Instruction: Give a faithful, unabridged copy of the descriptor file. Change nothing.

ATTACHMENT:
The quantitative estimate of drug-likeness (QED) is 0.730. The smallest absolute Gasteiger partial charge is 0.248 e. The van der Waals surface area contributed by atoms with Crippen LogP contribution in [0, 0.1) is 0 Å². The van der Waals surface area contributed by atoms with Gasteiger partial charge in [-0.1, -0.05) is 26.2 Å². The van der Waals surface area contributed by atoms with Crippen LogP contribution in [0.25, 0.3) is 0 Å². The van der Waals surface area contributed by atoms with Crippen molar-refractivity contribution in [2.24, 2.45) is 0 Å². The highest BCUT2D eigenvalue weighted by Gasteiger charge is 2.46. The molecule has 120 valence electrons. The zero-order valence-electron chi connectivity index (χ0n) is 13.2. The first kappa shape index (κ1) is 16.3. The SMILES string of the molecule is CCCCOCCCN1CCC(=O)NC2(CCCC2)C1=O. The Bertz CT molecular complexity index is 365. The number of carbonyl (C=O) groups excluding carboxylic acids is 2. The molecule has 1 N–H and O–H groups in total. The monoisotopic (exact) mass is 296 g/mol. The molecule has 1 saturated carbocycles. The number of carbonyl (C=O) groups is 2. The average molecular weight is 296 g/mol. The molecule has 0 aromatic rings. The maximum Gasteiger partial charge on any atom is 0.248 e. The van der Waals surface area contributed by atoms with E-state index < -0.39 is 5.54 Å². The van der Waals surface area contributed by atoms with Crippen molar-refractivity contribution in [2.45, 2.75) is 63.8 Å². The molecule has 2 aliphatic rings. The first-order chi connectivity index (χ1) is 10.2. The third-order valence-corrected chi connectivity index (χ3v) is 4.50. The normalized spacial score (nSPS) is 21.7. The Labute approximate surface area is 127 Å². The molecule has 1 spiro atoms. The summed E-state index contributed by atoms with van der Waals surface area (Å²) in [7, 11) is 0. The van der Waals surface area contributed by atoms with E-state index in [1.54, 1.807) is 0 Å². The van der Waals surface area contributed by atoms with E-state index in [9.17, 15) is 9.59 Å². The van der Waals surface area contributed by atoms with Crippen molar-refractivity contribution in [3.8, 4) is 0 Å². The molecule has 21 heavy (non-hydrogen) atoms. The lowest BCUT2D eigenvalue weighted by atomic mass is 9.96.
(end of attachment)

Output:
The quantitative estimate of drug-likeness (QED) is 0.730. The smallest absolute Gasteiger partial charge is 0.248 e. The van der Waals surface area contributed by atoms with Crippen LogP contribution in [0, 0.1) is 0 Å². The van der Waals surface area contributed by atoms with Gasteiger partial charge in [-0.1, -0.05) is 26.2 Å². The van der Waals surface area contributed by atoms with Crippen LogP contribution in [0.25, 0.3) is 0 Å². The van der Waals surface area contributed by atoms with Crippen molar-refractivity contribution in [2.24, 2.45) is 0 Å². The highest BCUT2D eigenvalue weighted by Gasteiger charge is 2.46. The molecule has 120 valence electrons. The zero-order valence-electron chi connectivity index (χ0n) is 13.2. The first kappa shape index (κ1) is 16.3. The SMILES string of the molecule is CCCCOCCCN1CCC(=O)NC2(CCCC2)C1=O. The Bertz CT molecular complexity index is 365. The number of carbonyl (C=O) groups excluding carboxylic acids is 2. The molecule has 1 N–H and O–H groups in total. The monoisotopic (exact) mass is 296 g/mol. The molecule has 1 saturated carbocycles. The number of carbonyl (C=O) groups is 2. The average molecular weight is 296 g/mol. The molecule has 0 aromatic rings. The maximum Gasteiger partial charge on any atom is 0.248 e. The van der Waals surface area contributed by atoms with E-state index < -0.39 is 5.54 Å². The van der Waals surface area contributed by atoms with Crippen molar-refractivity contribution in [2.45, 2.75) is 63.8 Å². The molecule has 2 aliphatic rings. The first-order chi connectivity index (χ1) is 10.2. The third-order valence-corrected chi connectivity index (χ3v) is 4.50. The normalized spacial score (nSPS) is 21.7. The Labute approximate surface area is 127 Å². The molecule has 1 spiro atoms. The summed E-state index contributed by atoms with van der Waals surface area (Å²) in [7, 11) is 0. The van der Waals surface area contributed by atoms with E-state index in [1.54, 1.807) is 0 Å². The van der Waals surface area contributed by atoms with E-state index in [9.17, 15) is 9.59 Å². The van der Waals surface area contributed by atoms with Crippen molar-refractivity contribution in [3.8, 4) is 0 Å². The molecule has 21 heavy (non-hydrogen) atoms. The lowest BCUT2D eigenvalue weighted by atomic mass is 9.96.